I’m pretty sure that when the girls grow up, they’ll remember how their crazy mother dragged them to all these old mansions along the Hudson River and Long Island. I don’t think they’re quite old enough, however, to know what it means to humor somebody, so I’m going to take their attentive attitude on these tours as genuine interest. They’re also studying American history at school so the details of this era are pretty fresh in their minds already. Me? I just like going into old houses.
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Do you know how sometimes among friends it can be hard to collectively agree on plans? Everyone throws out ideas and then you do this back and forth dance until a decision is finally made. It ends up sounding a little something like this:
So what do you guys want to do today?
Do you want to go to a museum?
Do you want to go to the street fair?
Do you want to go to the East Village? I think there’s a traveling circus performing today.
Do you want to go to Dumbo? There’s an art festival there.
I don’t want to go to Dumbo, I don’t want to go anywhere.
When your kids get older and start expressing their opinions about weekend plans, it gets much harder to motivate the family out of the house sometimes because there’s always that one person who disagrees and throws everything off when you have 4 people trying to make decisions. Sure, we can exercise our parental powers and make all the decisions – and we often do otherwise we’d be going to Coney Island every single weekend if they had their way – but we do like to give the kids a vote on how we spend our weekends sometimes. But holy hell! It can be a painful process.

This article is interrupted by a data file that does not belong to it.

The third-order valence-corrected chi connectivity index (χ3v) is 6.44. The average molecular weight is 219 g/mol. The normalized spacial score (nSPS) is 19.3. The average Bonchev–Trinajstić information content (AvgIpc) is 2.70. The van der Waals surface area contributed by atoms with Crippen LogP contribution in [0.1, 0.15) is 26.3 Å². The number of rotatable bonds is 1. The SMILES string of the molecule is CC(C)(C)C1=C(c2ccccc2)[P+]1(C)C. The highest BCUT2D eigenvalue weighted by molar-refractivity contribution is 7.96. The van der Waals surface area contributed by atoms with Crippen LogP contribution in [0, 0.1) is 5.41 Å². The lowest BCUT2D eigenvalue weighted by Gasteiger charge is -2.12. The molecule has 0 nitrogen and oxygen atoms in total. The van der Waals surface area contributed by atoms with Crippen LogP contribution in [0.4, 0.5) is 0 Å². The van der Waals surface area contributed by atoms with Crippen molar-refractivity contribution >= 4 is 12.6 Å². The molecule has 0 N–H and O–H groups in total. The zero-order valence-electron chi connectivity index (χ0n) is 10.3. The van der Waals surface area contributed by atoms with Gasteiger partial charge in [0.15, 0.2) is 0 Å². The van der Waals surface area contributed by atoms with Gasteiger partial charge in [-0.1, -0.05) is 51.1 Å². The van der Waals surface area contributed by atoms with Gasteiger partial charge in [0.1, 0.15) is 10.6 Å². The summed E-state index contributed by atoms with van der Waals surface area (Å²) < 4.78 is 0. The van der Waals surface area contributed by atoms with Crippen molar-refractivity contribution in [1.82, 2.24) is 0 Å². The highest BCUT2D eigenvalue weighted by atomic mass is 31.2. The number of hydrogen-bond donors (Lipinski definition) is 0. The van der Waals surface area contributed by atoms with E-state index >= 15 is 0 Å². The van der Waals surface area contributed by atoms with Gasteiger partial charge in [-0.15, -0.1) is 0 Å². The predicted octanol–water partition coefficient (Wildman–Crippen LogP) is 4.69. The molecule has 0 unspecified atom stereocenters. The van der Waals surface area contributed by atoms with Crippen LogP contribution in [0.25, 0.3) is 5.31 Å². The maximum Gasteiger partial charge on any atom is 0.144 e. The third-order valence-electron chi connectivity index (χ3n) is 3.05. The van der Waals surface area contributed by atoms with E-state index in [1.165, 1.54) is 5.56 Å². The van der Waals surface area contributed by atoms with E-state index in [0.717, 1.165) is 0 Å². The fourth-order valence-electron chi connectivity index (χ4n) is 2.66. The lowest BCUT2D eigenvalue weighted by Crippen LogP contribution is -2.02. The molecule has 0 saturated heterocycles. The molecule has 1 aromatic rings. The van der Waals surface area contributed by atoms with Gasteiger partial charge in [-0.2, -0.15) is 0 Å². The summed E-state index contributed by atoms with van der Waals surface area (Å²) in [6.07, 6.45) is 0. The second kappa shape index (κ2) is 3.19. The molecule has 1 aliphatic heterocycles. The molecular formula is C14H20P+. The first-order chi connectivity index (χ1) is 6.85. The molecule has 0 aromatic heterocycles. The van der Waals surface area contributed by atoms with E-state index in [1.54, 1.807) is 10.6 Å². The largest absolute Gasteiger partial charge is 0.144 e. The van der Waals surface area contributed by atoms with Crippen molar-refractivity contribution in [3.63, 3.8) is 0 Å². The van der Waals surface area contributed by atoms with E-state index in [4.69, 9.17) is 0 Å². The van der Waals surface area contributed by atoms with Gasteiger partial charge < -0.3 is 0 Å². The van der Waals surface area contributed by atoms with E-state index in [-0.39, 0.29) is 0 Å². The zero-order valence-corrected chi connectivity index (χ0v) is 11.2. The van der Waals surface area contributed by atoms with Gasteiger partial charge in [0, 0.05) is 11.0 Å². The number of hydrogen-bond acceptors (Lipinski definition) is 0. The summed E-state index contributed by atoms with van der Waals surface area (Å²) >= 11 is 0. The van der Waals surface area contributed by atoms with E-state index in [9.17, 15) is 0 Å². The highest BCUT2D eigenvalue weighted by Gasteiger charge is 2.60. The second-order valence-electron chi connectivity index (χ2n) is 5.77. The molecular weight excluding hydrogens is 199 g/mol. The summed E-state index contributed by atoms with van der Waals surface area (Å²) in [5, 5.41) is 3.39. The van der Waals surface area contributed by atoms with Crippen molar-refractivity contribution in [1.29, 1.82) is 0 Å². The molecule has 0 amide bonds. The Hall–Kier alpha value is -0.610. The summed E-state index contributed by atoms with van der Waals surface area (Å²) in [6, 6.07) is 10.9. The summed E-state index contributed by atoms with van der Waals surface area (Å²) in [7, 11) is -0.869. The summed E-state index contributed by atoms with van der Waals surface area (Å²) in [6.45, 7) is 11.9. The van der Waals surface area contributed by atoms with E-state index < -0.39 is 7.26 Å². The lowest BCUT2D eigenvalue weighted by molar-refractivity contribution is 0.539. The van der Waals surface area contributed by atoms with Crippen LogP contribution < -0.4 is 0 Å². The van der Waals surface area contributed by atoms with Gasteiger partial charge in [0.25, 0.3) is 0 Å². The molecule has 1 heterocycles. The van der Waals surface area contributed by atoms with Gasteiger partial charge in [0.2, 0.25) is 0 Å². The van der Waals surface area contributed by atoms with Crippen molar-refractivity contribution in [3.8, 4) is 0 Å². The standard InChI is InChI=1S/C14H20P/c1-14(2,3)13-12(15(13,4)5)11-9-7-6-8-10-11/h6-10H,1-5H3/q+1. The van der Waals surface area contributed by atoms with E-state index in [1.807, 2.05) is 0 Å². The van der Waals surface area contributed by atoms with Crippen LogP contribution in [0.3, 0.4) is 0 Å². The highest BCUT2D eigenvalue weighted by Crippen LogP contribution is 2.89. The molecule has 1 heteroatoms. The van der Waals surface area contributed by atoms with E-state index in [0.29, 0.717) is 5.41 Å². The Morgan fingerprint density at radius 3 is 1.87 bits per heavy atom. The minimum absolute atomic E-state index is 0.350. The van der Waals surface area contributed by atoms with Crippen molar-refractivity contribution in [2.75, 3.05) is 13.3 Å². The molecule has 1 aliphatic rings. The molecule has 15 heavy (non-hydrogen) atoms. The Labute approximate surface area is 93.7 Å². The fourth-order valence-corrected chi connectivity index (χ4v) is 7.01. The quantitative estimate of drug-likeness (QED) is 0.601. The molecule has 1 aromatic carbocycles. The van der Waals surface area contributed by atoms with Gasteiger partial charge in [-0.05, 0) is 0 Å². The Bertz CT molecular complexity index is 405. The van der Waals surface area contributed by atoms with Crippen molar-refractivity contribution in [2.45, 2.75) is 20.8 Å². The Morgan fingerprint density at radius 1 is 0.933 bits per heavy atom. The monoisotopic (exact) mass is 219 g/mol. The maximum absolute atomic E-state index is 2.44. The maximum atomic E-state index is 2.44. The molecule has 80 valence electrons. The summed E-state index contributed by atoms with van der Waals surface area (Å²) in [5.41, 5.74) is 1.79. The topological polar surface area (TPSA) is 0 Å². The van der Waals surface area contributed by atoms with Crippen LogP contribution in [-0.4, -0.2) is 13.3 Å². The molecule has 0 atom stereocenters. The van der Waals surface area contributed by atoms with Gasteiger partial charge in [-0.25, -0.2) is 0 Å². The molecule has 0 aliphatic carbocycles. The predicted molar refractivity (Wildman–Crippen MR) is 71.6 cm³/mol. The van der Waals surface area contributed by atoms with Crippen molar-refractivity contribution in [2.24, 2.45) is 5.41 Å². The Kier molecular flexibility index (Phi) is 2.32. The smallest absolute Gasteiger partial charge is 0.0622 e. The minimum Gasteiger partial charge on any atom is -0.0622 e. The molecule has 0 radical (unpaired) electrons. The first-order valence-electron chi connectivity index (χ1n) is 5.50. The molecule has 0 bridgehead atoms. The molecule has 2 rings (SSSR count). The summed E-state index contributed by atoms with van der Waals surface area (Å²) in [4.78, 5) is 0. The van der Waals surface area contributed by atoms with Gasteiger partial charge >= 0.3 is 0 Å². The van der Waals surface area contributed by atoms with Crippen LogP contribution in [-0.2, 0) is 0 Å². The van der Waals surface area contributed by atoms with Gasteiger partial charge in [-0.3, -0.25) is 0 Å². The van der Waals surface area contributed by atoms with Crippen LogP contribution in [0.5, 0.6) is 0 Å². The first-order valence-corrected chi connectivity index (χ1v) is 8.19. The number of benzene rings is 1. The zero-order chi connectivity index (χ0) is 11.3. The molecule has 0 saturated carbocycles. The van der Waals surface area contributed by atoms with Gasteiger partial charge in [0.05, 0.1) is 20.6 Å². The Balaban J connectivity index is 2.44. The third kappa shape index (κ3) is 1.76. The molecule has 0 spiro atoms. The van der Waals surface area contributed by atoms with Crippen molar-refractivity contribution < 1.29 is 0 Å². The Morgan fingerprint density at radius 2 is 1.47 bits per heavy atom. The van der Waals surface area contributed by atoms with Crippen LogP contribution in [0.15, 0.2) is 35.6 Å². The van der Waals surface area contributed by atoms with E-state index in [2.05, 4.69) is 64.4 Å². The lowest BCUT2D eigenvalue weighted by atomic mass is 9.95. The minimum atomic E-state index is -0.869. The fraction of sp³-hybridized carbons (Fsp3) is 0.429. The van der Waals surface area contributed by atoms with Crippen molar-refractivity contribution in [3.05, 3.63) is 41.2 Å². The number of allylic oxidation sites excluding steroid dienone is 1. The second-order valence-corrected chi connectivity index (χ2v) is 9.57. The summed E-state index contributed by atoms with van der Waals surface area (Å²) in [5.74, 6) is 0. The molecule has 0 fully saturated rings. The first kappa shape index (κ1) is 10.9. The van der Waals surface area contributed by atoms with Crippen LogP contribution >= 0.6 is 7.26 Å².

When we finally got out of the house in the afternoon on Sunday after much group deliberation, Dumbo was already teeming with people. The Dumbo Arts Festival is an annual three day art event with exhibits, open studios and plenty of tables and supplies on the street to make your own little pieces of art. Despite the crowds, it was one of those weekend days that made the effort of getting out of the house quite worth it. Sometimes crowds can be draining and other times it can be energizing, and Sunday was one of those days where it felt good to be out in the city amongst other New Yorkers, looking at art, getting inspired and enjoying what is probably the last of the lingering summer weather. NY was full of energy last weekend; so many different kinds of events happening all over the city. And thank you to those who stopped by our booth at the Chile Festival on Saturday. If we appeared frazzled, I apologize. It’s always our biggest event of the year and this year proved no different. It isn’t often that I’m at these events, so it makes me really happy to hear people come back to say that the Chocolate Curry Fudgsicles were the best thing they had at the Festival or that they had never tasted this flavor combination before. And to that man who enjoyed the Massaman Curry Peanut Butter Sandwiches so much that he saved the last bite in a napkin to enjoy later because he didn’t want the cookie to end – you made my day.